The problem is that–at least I suspect the problem is that–I am not a novel writer in the classic sense of the idea. I cannot nor do I usually sit down and write copious amounts of words every day that can eventually come to represent a novel. Instead, I find that I am more of a vignette writer: someone who write short bursts of fiction, sometimes longer, sometimes shorter, but rarely of the kind that can be considered a novel.

As a result, I have spun my wheels for almost a decade now trying to finish a novel while some of my widest reaching and most successful works have been short stories that I finished in my characteristic vignette style. Over the past several months, that reality in my writing has come into sharp focus, and I cannot help but pursue the path that focus reveals.

The latter is not to say that I am abandoning my obsession with writing a novel. To the contrary, I am changing my approach to writing a novel that better fits the way I write and why I write that way. The objective remains the same even if the route is different.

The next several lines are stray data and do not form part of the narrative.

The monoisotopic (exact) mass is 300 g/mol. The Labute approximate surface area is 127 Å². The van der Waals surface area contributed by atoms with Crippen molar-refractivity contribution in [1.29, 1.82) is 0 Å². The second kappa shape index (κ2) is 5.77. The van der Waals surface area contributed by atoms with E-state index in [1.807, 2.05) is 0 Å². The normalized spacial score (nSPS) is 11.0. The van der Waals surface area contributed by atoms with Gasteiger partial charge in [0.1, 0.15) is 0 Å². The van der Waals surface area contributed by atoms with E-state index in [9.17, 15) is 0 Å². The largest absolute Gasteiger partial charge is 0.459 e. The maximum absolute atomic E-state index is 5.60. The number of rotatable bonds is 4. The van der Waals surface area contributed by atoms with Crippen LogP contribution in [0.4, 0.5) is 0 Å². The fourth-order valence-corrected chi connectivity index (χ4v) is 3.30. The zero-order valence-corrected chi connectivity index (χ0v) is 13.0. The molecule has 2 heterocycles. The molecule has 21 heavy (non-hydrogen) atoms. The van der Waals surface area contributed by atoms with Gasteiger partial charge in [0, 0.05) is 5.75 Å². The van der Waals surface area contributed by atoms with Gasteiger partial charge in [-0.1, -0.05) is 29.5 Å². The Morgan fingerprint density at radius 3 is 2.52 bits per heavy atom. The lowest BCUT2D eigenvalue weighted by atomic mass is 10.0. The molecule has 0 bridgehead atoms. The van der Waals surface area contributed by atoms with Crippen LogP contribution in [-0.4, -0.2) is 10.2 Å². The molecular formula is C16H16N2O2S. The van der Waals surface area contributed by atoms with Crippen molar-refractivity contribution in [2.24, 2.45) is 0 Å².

So, what is your obsession in writing? What causes you to lose focus? What kind of writing are you the best at? The worst at? What helps you regain your focus?

DLH

2011: A year to write

Frankly, my writing goals for 2011 are not much different from my writing goals for 2010 with perhaps the exception that I’ve taken on another project besides the Eagle Stone in an effort to get something going.

Really, all I want for 2011 is to establish a regular routine of writing that produces some volume of work by the end of the year. If we pretend that I can write 2,000 words a day between now and 31 December, then we can also pretend that I should have 730,000 words to show for it at the end of the year.

While I hope that I write, I also hope that, if you have something you want to write about, you write too. If you need someone to encourage you in that task, please let me know. I am always willing to help encourage other writers as much as I appreciate the encouragement myself.

DLH